Caldwell County officials navigating implications of Governor Abbott lifting mask order


By Kristen Meriwether, Editor LPR

In an executive order signed March 2 Governor Greg Abbott lifted the mask mandate for the state of Texas, putting the onus of wearing a mask on citizens. The executive order also supersedes any orders by local officials but does allow for businesses to require masks to enter their establishment. The new rules take effect March 10.

The Lockhart City Council met just hours after the announcement was made. For a city that hosts numerous festival and outdoor events, how to regulate those events to keep residents safe was top of mind.

“There is nothing in the order that specifically addresses festivals or events, so one would assume that they are allowed,” City attorney Monte Akers said at the March 2 City Council meeting.

Mayor Lew White asked about public gatherings, but Akers said there was nothing specific about that either. Akers said the city could attempt to put guidelines in place for festivals or events but could not be more restrictive than what the Governor ordered—which was not specific about limitations on festivals or events.

“We have several big festivals on the horizon, and we need to know whether it’s going to be up to them to restrict their own movement,” Mayor White said.

Businesses or entities can require a facial covering and can ask a patron to leave if they don’t comply. Business owners can call the police and report someone for trespassing if they don’t leave, but they can’t be fined or arrested for not wearing a mask.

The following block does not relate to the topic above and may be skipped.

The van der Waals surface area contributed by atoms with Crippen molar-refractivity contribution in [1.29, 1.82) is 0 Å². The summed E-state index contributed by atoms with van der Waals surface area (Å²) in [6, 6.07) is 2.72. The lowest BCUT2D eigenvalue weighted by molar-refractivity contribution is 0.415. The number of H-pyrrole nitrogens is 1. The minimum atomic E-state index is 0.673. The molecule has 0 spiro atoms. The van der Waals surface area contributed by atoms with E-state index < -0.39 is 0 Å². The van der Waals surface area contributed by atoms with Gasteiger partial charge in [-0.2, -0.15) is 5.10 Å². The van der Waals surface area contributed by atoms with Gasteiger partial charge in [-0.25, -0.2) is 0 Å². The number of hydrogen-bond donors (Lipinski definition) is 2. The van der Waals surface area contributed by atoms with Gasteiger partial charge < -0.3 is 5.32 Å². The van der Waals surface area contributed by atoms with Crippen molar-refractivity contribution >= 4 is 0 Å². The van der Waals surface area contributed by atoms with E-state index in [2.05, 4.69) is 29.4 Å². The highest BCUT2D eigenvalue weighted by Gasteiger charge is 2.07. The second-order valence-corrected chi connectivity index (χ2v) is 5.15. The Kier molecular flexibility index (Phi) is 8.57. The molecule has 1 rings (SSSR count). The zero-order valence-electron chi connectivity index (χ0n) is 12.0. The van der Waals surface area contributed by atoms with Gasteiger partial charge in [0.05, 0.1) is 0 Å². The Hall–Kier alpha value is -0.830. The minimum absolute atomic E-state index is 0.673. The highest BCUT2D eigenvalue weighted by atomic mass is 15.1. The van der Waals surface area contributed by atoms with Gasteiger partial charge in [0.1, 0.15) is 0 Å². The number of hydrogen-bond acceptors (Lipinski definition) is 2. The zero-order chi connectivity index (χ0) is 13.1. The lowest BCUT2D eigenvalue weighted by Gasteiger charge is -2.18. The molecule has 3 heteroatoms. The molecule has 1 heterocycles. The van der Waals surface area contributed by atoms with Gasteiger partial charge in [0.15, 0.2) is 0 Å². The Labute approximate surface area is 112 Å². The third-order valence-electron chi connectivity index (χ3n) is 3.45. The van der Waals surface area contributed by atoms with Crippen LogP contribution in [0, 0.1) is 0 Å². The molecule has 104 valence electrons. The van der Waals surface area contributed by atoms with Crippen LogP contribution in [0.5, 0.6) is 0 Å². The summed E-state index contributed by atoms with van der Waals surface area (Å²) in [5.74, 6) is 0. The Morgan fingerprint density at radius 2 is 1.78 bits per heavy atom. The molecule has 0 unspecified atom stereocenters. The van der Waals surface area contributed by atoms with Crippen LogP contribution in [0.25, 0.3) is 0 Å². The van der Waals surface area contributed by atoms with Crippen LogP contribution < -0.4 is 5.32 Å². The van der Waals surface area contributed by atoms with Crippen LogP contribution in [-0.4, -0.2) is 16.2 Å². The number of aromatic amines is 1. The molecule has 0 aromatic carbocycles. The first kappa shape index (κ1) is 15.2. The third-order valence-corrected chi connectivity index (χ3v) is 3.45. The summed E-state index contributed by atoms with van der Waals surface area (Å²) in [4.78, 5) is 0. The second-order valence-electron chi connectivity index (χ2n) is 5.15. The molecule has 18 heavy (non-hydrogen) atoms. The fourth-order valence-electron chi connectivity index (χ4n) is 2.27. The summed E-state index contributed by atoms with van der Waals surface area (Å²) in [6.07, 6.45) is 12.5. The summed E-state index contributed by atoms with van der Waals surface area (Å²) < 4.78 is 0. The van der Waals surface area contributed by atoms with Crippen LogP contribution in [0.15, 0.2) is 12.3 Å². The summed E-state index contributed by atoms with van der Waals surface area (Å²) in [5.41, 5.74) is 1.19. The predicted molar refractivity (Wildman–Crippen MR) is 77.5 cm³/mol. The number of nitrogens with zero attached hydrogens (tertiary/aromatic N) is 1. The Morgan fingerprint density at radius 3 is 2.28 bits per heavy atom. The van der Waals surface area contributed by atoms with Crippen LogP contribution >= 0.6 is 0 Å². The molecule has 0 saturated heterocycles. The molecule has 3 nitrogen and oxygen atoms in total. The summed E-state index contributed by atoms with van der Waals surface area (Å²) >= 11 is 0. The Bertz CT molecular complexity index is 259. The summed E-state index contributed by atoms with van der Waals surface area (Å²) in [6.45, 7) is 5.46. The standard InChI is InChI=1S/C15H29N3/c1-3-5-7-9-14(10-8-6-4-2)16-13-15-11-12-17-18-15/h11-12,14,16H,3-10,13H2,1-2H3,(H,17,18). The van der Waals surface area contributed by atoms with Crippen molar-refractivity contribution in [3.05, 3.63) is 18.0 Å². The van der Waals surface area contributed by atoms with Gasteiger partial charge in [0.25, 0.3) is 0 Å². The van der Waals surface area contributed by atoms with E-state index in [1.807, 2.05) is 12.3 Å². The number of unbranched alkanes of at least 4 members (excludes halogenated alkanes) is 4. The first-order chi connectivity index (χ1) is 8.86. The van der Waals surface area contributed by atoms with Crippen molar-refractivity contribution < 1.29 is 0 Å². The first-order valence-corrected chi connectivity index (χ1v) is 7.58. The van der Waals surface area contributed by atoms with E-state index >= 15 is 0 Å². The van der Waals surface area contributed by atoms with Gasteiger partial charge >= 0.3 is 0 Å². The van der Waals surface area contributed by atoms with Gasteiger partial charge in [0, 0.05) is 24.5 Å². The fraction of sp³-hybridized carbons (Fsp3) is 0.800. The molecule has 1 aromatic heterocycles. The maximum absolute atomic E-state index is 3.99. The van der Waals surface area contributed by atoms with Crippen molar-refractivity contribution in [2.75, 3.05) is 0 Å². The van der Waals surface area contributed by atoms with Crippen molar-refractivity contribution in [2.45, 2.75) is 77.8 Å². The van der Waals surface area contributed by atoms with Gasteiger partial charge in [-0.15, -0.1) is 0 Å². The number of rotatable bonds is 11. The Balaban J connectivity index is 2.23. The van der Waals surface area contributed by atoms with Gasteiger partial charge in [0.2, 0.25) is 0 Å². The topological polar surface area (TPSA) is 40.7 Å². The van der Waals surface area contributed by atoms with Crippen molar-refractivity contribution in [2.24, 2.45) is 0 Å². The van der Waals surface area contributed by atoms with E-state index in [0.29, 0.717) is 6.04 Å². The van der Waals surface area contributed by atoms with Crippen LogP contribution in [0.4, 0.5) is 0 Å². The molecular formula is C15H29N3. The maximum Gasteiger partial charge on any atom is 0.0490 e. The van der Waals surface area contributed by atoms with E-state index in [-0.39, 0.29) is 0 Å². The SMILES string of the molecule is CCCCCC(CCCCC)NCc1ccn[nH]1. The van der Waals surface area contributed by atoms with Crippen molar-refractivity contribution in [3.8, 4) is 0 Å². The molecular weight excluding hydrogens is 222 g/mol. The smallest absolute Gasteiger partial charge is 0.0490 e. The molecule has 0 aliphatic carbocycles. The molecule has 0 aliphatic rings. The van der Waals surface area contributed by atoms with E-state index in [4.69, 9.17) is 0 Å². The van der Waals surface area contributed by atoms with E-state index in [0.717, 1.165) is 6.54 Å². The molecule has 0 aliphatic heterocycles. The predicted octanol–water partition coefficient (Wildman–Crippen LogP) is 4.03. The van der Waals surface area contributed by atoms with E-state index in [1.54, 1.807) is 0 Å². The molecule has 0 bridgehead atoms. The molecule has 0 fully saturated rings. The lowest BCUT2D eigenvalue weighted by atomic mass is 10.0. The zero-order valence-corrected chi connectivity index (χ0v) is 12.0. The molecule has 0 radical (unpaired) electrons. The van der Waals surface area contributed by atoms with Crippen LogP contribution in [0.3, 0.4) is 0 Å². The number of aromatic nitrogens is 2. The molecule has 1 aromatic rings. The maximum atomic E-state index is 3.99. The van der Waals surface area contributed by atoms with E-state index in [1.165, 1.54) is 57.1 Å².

The way the order is written, if a Trauma Service Area has seven days in which the number of COVID hospitalized patients exceeds 15 percent of total patients, the county judge could take action. But the judge could not reduce business capacity to less than 50 percent occupancy and could not impose any penalty for not wearing a mask.

LPR reached out to Caldwell County Judge Hoppy Haden to get his thoughts on what he would do if TSA O goes above 15 percent.

“Because of the inability to enforce it, I will likely not issue a mask order,” Judge Haden said by phone March 2.

LPR asked if masks would be required at the Caldwell County Courthouse.

“Before he [Governor Abbott] issued the mask order, we did not require it,” Judge Haden said. “So now that he has rescinded it, we will not require it.”

If residents feel like wearing a facial covering, they are welcome to do so in the Courthouse.

The Lockhart City Council moved to keep the public disaster in place for the time being, meaning facial coverings will still be required at all City buildings. It is unclear how they will handle non-compliance.

The City resolution which requires businesses to have a sign on the door advising wearing a mask is no longer required, but the Mayor said businesses who choose to still require masks at their stores can keep them up.

“I hope the majority of our businesses still support and practice safe practices,” Mayor White said. “I urge and ask the citizens to remain vigilant and to practice good COVID protocols.”

The Lockhart Independent School District issued a statement from Superintendent of Schools Mark Estrada on March 2 saying LISD will continue to require everyone to wear masks and maintain the safety measures and protocols they have followed all year.

The main issue for the district was the lack of vaccinated teachers in the 1B group, as well as teachers in the general population who are not even eligible for the vaccine yet.

According to DSHS data 1,578 people have been fully vaccinated in Caldwell County and 15,924 are currently eligible for the vaccine under 1A or 1B status. The county has a total population of 43,664, according to 2019 U.S. Census data.


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